How to eat like a local on Beacon Hill
When I decided to write about Beacon Hill’s food scene, I expected a few pretty good dishes in charming places. But I also had modest hopes. Part of it is that I grew up outside Boston. In my suburban childhood mind, Beacon Hill was a place for history field trips and gawking at townhouses. As a kid primarily acquainted with split-level cul-de-sacs, those steep hills seemed untouchable.
Now, as a grown-up journalist, I know that this is a section of town whose dining options have been overshadowed in recent years — by new openings in the South End, the Seaport, Union Square. When you think “hotbed of culinary intrigue,” Louisburg Square probably isn’t what comes to mind. I even received one recent e-mail that referred to the neighborhood as a “dud.”
And so, I was not sure how this tale would end. But I am here to tell you that I had four of the best dishes of my Bostonian eating life in this neighborhood. Five, if you count the fro-yo. Each for under $15, too.
I start at the Paramount (44 Charles St.). Outside, I am nearly mowed down by a woman with a weaponized steel-gray hairdo walking three dogs. Inside, the restaurant is narrow, cramped, and brimming with a motley crew: neighborhood parents holding squirming babies, Lululemon models, and a swarm of British visitors clutching maps. “They even have avocado toast!” one of them squeals.
This arrangement wouldn’t be a problem, save for the fact that the Paramount has a very specific ordering system: Get in line, yell your request to the cook, pay, pray for a table — and don’t even try to sit down before someone hands you your food. Wait behind the counter.
A framed sign explains the policy: “It may be hard to believe, but it’s been working well since 1937.”
And, somehow, it really does work. There’s an unspoken camaraderie among the guests jammed against the wall, watching the line cooks perform their oil-splattered acrobatics with fried eggs and pancakes. Nobody cuts or lingers too long. And when my fried egg and American on an English muffin appears, well, it is perfect. The eggs (yes, there are two!) are soft but not runny, crispy brown at the edges, the way a good fried egg should be. The cheese is stretchy but not gooey; it doesn’t turn into a second skin. And my muffin is fresh, not a cardboard afterthought. There are even fried potatoes on the side, lightly salted and lots of them, a bonus I wasn’t expecting. For $6, I’m completely satisfied.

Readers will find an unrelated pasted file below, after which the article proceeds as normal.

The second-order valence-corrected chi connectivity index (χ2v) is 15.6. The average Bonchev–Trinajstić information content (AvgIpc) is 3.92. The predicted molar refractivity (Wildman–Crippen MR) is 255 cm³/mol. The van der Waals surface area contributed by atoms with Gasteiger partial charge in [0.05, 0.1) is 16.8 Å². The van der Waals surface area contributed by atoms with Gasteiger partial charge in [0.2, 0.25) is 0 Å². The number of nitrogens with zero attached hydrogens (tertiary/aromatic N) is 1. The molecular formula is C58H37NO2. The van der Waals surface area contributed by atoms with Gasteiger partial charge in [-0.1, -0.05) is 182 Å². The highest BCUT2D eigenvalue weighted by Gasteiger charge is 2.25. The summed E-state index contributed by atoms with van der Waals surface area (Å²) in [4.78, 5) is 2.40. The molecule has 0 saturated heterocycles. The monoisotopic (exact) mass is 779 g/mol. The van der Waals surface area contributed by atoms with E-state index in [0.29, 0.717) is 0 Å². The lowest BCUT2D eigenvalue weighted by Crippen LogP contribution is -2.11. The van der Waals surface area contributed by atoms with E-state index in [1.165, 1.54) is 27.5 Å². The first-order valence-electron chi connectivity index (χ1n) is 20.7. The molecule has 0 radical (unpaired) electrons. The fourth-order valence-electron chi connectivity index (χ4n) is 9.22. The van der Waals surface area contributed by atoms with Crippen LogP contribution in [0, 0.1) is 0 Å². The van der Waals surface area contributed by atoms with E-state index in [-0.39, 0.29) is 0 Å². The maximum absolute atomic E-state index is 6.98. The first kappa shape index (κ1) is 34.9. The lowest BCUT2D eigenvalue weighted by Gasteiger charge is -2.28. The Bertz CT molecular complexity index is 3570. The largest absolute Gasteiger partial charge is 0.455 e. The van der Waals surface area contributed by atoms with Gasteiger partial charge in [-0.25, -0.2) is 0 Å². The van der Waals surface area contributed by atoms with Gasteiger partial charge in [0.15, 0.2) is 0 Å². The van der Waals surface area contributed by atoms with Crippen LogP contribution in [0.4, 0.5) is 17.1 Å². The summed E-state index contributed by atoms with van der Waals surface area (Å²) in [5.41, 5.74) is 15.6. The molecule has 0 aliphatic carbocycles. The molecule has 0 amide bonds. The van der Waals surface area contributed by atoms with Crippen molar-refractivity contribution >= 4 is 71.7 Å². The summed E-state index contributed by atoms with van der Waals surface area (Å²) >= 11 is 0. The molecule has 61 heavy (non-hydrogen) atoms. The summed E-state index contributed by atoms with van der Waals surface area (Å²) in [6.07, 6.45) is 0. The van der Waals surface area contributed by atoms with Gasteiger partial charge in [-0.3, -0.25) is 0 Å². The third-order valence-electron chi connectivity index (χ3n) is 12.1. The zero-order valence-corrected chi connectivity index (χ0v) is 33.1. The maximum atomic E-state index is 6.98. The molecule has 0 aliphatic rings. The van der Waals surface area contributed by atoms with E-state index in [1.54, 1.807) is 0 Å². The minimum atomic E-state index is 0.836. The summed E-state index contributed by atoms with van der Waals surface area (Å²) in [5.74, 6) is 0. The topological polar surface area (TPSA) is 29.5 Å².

Next it’s on to a place that I’m reluctant to even write about — the lines are long enough as it is: Florina Pizzeria & Paninoteca (16 Derne St.), on a crooked side street in the shadow of the State House, across from a construction zone. Nothing to see here, except crowds spilling onto the sidewalk. There are a few tables (a young woman raps energetically at one of them, entertaining the small dining room), but mostly it’s just a line and a counter. A bewildered gent in khakis and loafers lingers in the doorway.
“In or out!” yells co-owner Barry Proctor.
He and co-owner John Cucinatti opened the tiny shop almost three years ago. (Cucinatti also runs Slice Pizza & More in Wakefield; Proctor has been a line cook at Grill 23, a manager at the Upper Crust Pizzeria, and a bartender at the Miracle of Science.)
I feel comfortable saying it: This is the best thin-crust pizza I’ve had in this town. Actually, to call the crust thin is an exaggeration; it’s almost imperceptible, existing only to prop up whisperingly sweet, pulpy tomato sauce and three types of cheese (Proctor won’t say which) with molten mini-volcanos of char, cooked on a stone deck. It is droopy, gloopy, not quite greasy; it is perfect. And one slice would be three at most other places. Florina won the people’s choice vote at the Boston Pizza Festival in 2018 and 2019, and it’s easy to see why.
There are all the traditional toppings — plus pastas and hot and cold panini — but if you leave with just a mere $3.25 slice of cheese folded in half and eaten in a few elated bites, well, you’ll be happy.
Cut to Ma Maison (272 Cambridge St.) on the other side of the hill. Red awning, white tablecloths, people for whom time seems to have stopped on this humid Friday afternoon. A scene from a movie. Black-vested waiters glide through the dining room. A woman sits alone like a proud seagull, pecking at a pot of steamed mussels.